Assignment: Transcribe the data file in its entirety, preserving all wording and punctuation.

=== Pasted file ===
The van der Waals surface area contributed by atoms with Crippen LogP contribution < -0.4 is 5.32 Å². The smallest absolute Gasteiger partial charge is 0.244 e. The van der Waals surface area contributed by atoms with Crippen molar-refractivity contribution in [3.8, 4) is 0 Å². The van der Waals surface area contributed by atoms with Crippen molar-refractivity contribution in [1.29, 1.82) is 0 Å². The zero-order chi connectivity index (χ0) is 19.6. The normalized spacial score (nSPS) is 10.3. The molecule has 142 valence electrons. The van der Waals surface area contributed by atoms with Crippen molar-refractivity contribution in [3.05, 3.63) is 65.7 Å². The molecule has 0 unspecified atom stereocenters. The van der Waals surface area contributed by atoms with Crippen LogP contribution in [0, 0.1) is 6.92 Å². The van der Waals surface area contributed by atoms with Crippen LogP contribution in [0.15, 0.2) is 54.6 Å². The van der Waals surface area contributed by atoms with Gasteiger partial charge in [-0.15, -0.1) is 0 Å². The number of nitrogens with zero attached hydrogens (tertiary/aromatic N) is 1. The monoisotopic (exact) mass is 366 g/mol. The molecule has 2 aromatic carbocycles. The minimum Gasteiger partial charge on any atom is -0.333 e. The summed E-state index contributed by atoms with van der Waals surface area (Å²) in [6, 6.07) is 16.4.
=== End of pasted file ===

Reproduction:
The van der Waals surface area contributed by atoms with Crippen LogP contribution < -0.4 is 5.32 Å². The smallest absolute Gasteiger partial charge is 0.244 e. The van der Waals surface area contributed by atoms with Crippen molar-refractivity contribution in [3.8, 4) is 0 Å². The van der Waals surface area contributed by atoms with Crippen molar-refractivity contribution in [1.29, 1.82) is 0 Å². The zero-order chi connectivity index (χ0) is 19.6. The normalized spacial score (nSPS) is 10.3. The molecule has 142 valence electrons. The van der Waals surface area contributed by atoms with Crippen molar-refractivity contribution in [3.05, 3.63) is 65.7 Å². The molecule has 0 unspecified atom stereocenters. The van der Waals surface area contributed by atoms with Crippen LogP contribution in [0, 0.1) is 6.92 Å². The van der Waals surface area contributed by atoms with Crippen LogP contribution in [0.15, 0.2) is 54.6 Å². The van der Waals surface area contributed by atoms with Gasteiger partial charge in [-0.15, -0.1) is 0 Å². The number of nitrogens with zero attached hydrogens (tertiary/aromatic N) is 1. The monoisotopic (exact) mass is 366 g/mol. The molecule has 2 aromatic carbocycles. The minimum Gasteiger partial charge on any atom is -0.333 e. The summed E-state index contributed by atoms with van der Waals surface area (Å²) in [6, 6.07) is 16.4.